In this Evidence-Based Policy Institute (EBPI) update, we are thrilled to share a number of recent activities and new releases to promote the best possible outcomes for children and families through evidence-based practices and policymaking.

Below you’ll see a partial list of articles, briefs, and other policy-related resources and activities we’ve created, contributed to, or otherwise found useful.
News & Updates

Spotlight Series: Supporting Transgender & Gender Non-Conforming (T/GNC) Youth in Massachusetts
It's our pleasure to unveil the newest entry in our "Spotlight On" series. In this report, we examine experiences which contribute to the health and wellbeing of T/GNC youth, as well as reasons why many of these youth disproportionately experience negative social, physical, and behavioral health outcomes, and explore what can be done at the policy, systems, and practice levels to improve outcomes. 

EBPI Holds Webinar to Explore the Experiences of LGBTQ+ Youth
In April, the EBPI held the first of a new event series to raise awareness, share information, and elevate community voices. Thank you to our incredible host, Liz Page, and guest speakers Shawn Bernier, and Jen and Steve Lenicheck for making our inaugural event, LGBTQ+ Youth in Massachusetts: Are the Kids Really Alright? such a success!

Advocating for Children’s Mental Health During and After COVID-19
With vaccine rollout well underway, it seems the end of the pandemic is within sight. However, we cannot overlook the emotional and psychological impact the last fourteen months have had on each of us; and especially on children and families.
Click here to see the EBPI’s recently published editorial, Dealing With the Mental Health Fallout of COVID-19.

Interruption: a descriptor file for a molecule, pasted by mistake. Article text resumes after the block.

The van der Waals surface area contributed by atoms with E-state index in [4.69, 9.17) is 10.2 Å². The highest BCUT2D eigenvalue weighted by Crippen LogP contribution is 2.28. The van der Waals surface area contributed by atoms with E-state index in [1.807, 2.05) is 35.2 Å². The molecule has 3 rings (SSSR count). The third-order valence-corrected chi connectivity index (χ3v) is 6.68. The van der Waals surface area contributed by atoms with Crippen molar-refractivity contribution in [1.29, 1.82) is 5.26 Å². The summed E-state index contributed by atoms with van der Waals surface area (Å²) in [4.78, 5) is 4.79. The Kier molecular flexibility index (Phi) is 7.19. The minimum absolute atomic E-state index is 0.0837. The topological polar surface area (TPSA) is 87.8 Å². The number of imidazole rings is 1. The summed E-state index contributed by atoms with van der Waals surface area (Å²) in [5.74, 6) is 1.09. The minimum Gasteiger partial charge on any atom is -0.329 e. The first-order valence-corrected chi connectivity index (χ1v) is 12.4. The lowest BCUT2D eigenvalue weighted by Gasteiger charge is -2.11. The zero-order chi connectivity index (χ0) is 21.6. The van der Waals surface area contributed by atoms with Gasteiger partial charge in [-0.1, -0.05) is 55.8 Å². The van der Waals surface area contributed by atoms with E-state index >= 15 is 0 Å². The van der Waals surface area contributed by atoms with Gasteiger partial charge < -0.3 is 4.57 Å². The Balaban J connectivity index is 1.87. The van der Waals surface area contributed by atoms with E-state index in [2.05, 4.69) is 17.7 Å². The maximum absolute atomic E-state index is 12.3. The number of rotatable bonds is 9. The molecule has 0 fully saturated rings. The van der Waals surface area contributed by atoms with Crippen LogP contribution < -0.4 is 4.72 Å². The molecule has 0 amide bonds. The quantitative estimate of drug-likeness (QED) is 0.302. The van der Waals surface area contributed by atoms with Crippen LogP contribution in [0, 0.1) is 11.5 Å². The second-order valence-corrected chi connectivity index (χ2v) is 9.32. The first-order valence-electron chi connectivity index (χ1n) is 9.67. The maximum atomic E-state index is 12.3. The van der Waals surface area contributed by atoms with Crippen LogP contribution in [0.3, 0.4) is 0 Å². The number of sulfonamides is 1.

American Rescue Plan Act of 2021 Signed Into Law
For a summary of bill provisions impacting children and families, please click here to see this helpful resource from The Institute for Innovation and Implementation at University of Maryland’s School of Social Work.

May is Mental Health Awareness Month
Join us in voicing our support for all children and families living with a behavioral health concern, and our appreciation for the countless professionals, advocates, and families who work tirelessly to affect change at the policy, systems, and practice levels.
EBPI Resources

The Evidence-Based Policy Institute (EBPI) is committed to providing the community with accurate and cutting-edge resources  on relevant issues that impact children and adolescents. To access our complete collection of articles, policy reports, and briefs covering a range of different issues, please click here.
Current Initiatives

We're excited to share that the EBPI is currently engaged in multiple new initiatives:
Promoting Healthy Students by Addressing Behavioral Health Needs
In partnership with John Crocker, the University of Maryland’s National Center for School Mental Health, and the Children’s Mental Health Campaign, the EBPI is developing a policy report to explore school-based behavioral health in Massachusetts and the ways in which evidence-based approaches can promote positive outcomes for students and families.  

Promoting Positive Outcomes For LGBTQ+ Youth
The EBPI is thrilled to be partnering with the Harvard Kennedy School to explore and address pressing issues impacting LGBTQ+ youth in the Commonwealth. Ultimately this project is intended to alleviate the disproportionate negative outcomes experienced by LGBTQ+ youth and promote the best possible outcomes through cross-system collaboration, and evidence-based policy development and service provision. Judge Baker Children's Center stands as an ally to LGBTQ+ youth and their families.

Supporting Children & Families During COVID-19
The pandemic has exacerbated youth mental health needs worldwide. Now is the time to consider how those needs will be met. We are working to help partners at the policy, systems, and community levels understand the impact of COVID-19 on children and families, so they can provide the best possible care to support children through this challenging time.